📚 J A N U A R Y maybes

is mid January too late to share what I planned on reading this month? 😂🙈
most of these are buddy reads! and some I have already finished ✨
🌿 tender is the flesh (e-book) is the January choice for #readwithacouplereads that Milana hosts! I did not like it.. 😅
🌿 jar of hearts I’ve finished and it was spectacular
🌿 finlay donovan is killing it is an arc courtesy of @minotaur_books that I devoured in an afternoon 😍 it comes out February 2!
🌿 the once and future witches I’m reading with a great group of gals and have already finished. I loved it so much! we have a group chat going to discuss at the end of the month if you’d like to join!
🌿 the henna artist I’m reading for my IRL bookclub! I started it last night and I really think I’ll enjoy it!
🌿 invisible girl is for @webebooknfb January read! I’ve never read a Lisa Jewell book so I’m excited
🌿 and finally, because everyone raves about it, I’ll be reading Addie Larue finally!
besides these, I’ve already been distracted by an e-arc or two 🙈 and if I get time I’ll start reading some books I’ve already picked out for February!
so far 2021 is off to a great start, reading wise. now if we could get humanity together, that’d be great 😑

🌿 R E V I E W – Tender is the Flesh 🌱

I definitely always try to keep an open mind when it comes to reading books outside my usual genre. Especially ones that have been suggested to me by others. But, sometimes, a book just doesn’t do anything for me. And sometimes it disgusts me. Thankfully, I don’t often read books that disturb me greatly. This, however, was one of them. TW: rape, murder, graphic descriptions, animal abuse.

Set in a dystopian future where animals have all been killed or died based on a disease that could infect humans, in order to still be able to eat meat, humans have started eating humans. While that premise wasn’t gross enough, the author goes into startling detail about the slaughterhouse process, and what each part of the body is used for, tastes like, and how to get the best “cuts”. The “head”, as these humans are called, are bred specifically for slaughter. Obviously, this is supposed to bring to mind our current processes with meat and slaughterhouses, and as someone who is an occasional meat eater, it was enough for me to not want to eat it at all. Our main character, Marcos Tejo, runs a slaughterhouse, and has a very key job of ensuring everything is running smoothly, and they’re being supplied the very best product. Initially, the reader is given the impression that Marcos is more human than the others – he does his job to make ends meet, he doesn’t eat meat, and he shows sympathetic tendencies towards the product. However, by the end, he’s just the same as the rest of them.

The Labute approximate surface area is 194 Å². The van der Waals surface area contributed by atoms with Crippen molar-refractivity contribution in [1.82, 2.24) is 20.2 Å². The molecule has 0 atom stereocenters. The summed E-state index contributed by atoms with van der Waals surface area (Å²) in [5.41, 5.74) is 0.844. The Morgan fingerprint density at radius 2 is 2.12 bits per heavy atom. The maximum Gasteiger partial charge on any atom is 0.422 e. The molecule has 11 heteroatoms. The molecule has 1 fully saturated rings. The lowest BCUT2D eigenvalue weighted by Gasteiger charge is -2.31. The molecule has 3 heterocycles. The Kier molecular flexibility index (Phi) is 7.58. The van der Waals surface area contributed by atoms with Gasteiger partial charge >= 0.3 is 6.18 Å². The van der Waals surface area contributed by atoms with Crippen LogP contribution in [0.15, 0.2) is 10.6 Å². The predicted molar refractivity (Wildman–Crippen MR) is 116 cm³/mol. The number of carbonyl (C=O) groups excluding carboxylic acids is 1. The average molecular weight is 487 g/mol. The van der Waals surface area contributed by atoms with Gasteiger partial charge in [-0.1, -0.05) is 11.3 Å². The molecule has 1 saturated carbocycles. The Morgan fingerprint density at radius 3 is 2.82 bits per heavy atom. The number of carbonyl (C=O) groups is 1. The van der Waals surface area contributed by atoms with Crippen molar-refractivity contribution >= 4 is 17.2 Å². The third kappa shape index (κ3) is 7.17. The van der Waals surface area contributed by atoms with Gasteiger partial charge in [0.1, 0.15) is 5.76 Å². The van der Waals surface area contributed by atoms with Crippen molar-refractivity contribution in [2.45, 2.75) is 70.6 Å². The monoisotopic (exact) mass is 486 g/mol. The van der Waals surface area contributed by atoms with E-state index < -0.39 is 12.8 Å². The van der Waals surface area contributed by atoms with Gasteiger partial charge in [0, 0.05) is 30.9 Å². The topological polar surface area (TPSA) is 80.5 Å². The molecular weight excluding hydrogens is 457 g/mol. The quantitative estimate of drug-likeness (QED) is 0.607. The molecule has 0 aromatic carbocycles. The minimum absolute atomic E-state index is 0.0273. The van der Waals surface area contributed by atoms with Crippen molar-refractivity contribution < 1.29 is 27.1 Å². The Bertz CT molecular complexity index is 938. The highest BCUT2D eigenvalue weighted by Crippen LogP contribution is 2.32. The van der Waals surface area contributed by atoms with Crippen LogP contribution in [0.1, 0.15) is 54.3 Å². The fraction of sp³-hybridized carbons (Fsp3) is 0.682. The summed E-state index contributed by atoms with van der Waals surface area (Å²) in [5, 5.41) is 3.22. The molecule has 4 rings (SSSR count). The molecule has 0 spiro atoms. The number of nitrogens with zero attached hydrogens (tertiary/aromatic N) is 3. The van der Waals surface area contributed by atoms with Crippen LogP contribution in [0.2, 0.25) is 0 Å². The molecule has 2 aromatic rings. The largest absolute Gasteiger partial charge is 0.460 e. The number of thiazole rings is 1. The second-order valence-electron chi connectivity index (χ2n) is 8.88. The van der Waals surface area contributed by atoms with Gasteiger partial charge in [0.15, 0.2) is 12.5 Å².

The only character I can say I liked in this book was known only as “the female”, mainly because she’s entirely innocent, yet learns to adapt to the life she’s given. She ends up having a terrible resolution at the hands of the main character, and I was sad with how it ended.

There are so many people who enjoyed this book, and I can understand why! If you can get past the gory subject matter and have a stronger stomach than me, the plot outside of the cannibalism is very intriguing, and the main character does have some development (and eventual downfall, in my eyes) that does create an interesting read. I just couldn’t get over the idea of eating people (🤢) the whole time, and it really spoiled the rest of the story for me.

I can give the author creativity points, because she has a very vivid, disturbing imagination, but there were aspects about the book that seemed unnecessary. The details with the slaughter process, the scenes of animal abuse, the way the humans are treated, and the resolution truly disturbed me. I would not recommend this book, and seriously would suggest a strong stomach if you’re going to read it. I really try not to rate books so poorly, but with this one, I can barely give it a rating at all.